Antique vs. Vintage: The differences May 23, 2017 – Posted in: General


What separates man from beast? As the scope of human knowledge has expanded over the years, traits we once considered as unique to our species have been identified as characteristic to others in the animal kingdom. Art, however, is something that remains entirely exclusive to human beings. And in the contemporary era of DIY plastic furniture and cheap costume jewellery how does one determine the quality of outstanding craftsmanship in, for example, an expertly crafted Late 19th Century Aesthetic Movement Cast Iron Coal Stove and a poorly constructed modern knockoff? Furthermore, and importantly, is the piece of furniture or jewellery you are dropping some serious dough on indeed vintage or antique as advertised?

In the contemporary era of social media and online shopping ‘buzzwords,’ like ‘pre-loved,’ ‘retro,’ and ‘chic’ are often used to sell products, influence opinions, and create an identity or ‘online presence.’ However, simply because an item has the word ‘antique’ or ‘vintage’ in front of it does not secure its authenticity. As such, this kind of terminology can be hazardous to potential customers as they are often misused or used interchangeably.

So what is the difference between antique and vintage? In basic terms, antique refers to an item that is older than 100 years, while vintage is used to describe an item that is between 50 and 100 years old. However, a quick Google search will reveal millions of hits for these buzzwords, with very few of them retaining authenticity. This then begs the question: How does one tell if a product genuinely antique or vintage?


Although the industry generally characterises an antique item as over 100 years old, identifying whether or not a product is authentic goes further than that. That is, it is agreed upon among collectors that the item should be primarily in the original condition, with little to no restoration. Simply being ‘old’ does not characterise an item as antique either, it has to be of historical or aesthetical magnitude. These items are often labelled incorrectly so it is important to only buy from reputable sources or have someone who can help you determine if an item is legitimately antique. Beware of products labelled as ‘antique-style,’ as these are more than likely reproductions that may have little to no worth to a collector.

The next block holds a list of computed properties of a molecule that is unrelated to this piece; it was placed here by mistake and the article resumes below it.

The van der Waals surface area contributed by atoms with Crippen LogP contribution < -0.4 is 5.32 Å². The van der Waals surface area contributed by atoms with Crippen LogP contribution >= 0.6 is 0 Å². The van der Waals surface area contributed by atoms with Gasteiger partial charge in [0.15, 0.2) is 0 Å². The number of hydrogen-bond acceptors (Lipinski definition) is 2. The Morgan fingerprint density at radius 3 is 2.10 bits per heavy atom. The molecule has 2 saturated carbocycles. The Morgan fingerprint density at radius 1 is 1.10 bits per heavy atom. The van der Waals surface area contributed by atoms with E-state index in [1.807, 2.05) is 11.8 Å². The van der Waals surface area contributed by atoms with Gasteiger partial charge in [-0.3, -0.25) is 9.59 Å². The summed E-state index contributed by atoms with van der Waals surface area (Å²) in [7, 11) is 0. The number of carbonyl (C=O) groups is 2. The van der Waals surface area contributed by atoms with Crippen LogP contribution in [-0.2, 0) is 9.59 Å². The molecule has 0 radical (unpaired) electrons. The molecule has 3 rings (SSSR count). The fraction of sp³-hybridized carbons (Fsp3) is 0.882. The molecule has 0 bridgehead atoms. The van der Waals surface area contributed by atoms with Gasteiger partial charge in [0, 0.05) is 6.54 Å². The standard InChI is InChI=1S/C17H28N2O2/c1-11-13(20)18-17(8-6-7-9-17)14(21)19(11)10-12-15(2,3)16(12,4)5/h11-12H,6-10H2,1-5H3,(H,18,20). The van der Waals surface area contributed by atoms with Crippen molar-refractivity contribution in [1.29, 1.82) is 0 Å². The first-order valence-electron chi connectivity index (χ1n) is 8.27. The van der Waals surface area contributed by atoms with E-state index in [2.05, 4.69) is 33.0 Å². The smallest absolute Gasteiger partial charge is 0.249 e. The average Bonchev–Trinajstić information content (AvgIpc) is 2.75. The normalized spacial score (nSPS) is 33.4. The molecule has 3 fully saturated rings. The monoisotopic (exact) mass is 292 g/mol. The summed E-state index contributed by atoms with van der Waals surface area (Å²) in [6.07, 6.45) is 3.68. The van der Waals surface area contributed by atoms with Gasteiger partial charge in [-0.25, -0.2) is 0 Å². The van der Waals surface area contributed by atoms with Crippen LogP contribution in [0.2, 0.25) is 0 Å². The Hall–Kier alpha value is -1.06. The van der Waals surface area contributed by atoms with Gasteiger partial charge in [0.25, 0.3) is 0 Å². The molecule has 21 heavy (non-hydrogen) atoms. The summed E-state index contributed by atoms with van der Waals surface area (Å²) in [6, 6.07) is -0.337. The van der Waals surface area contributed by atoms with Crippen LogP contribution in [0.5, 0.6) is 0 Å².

Unlike ‘antique,’ ‘vintage’ is more loosely categorised and is not tied to any trade legalities. To this end, there are various meanings that are accepted as defining the term vintage, which can become confusing. Some hypothesize that if an item is not antique it must be vintage. Others claim that in the most basic of definitions, a vintage item is considered “of a fashion that was popular in a different era.” However, this implies that an item can be regarded as vintage even if it simply mimics the style of a different era, which is problematic when it comes to purchasing or selling items. Nevertheless, because the term originally derived from the term used for dating wine, the generally agreed upon consensus among experts in the trade is that a vintage item should be between 50 and 100 years old and be dated. That is, if an item is to be characterised as vintage it should, then, state either the year, or at the very least the era, during which it was produced.

We at Ziora pride ourselves on our reputable sourcing of only authentic and expertly crafted collectables.

Browse our variety of antique offerings, like the ornate Antique Belgian bronze & glass chandelier, here; or peruse our assortment of vintage items, like the Half Moon Vintage Green Leather Top Table, here.